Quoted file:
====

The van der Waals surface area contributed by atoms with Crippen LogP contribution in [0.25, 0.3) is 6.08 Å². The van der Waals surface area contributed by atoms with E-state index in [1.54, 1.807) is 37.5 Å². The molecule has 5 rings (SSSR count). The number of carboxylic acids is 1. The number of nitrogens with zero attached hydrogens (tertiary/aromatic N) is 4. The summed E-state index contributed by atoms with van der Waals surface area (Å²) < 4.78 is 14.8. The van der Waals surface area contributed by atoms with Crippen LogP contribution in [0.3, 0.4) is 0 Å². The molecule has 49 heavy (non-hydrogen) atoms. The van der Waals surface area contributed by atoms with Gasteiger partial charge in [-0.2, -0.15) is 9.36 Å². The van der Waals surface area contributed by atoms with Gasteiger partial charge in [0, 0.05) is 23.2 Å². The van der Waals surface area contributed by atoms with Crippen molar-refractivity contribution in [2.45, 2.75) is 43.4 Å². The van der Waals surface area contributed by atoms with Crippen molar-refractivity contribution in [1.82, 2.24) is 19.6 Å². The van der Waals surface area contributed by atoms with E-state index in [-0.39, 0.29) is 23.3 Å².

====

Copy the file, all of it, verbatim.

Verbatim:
The van der Waals surface area contributed by atoms with Crippen LogP contribution in [0.25, 0.3) is 6.08 Å². The van der Waals surface area contributed by atoms with E-state index in [1.54, 1.807) is 37.5 Å². The molecule has 5 rings (SSSR count). The number of carboxylic acids is 1. The number of nitrogens with zero attached hydrogens (tertiary/aromatic N) is 4. The summed E-state index contributed by atoms with van der Waals surface area (Å²) < 4.78 is 14.8. The van der Waals surface area contributed by atoms with Crippen LogP contribution in [0.3, 0.4) is 0 Å². The molecule has 49 heavy (non-hydrogen) atoms. The van der Waals surface area contributed by atoms with Gasteiger partial charge in [-0.2, -0.15) is 9.36 Å². The van der Waals surface area contributed by atoms with Gasteiger partial charge in [0, 0.05) is 23.2 Å². The van der Waals surface area contributed by atoms with Crippen molar-refractivity contribution in [2.45, 2.75) is 43.4 Å². The van der Waals surface area contributed by atoms with Crippen molar-refractivity contribution in [1.82, 2.24) is 19.6 Å². The van der Waals surface area contributed by atoms with E-state index in [-0.39, 0.29) is 23.3 Å².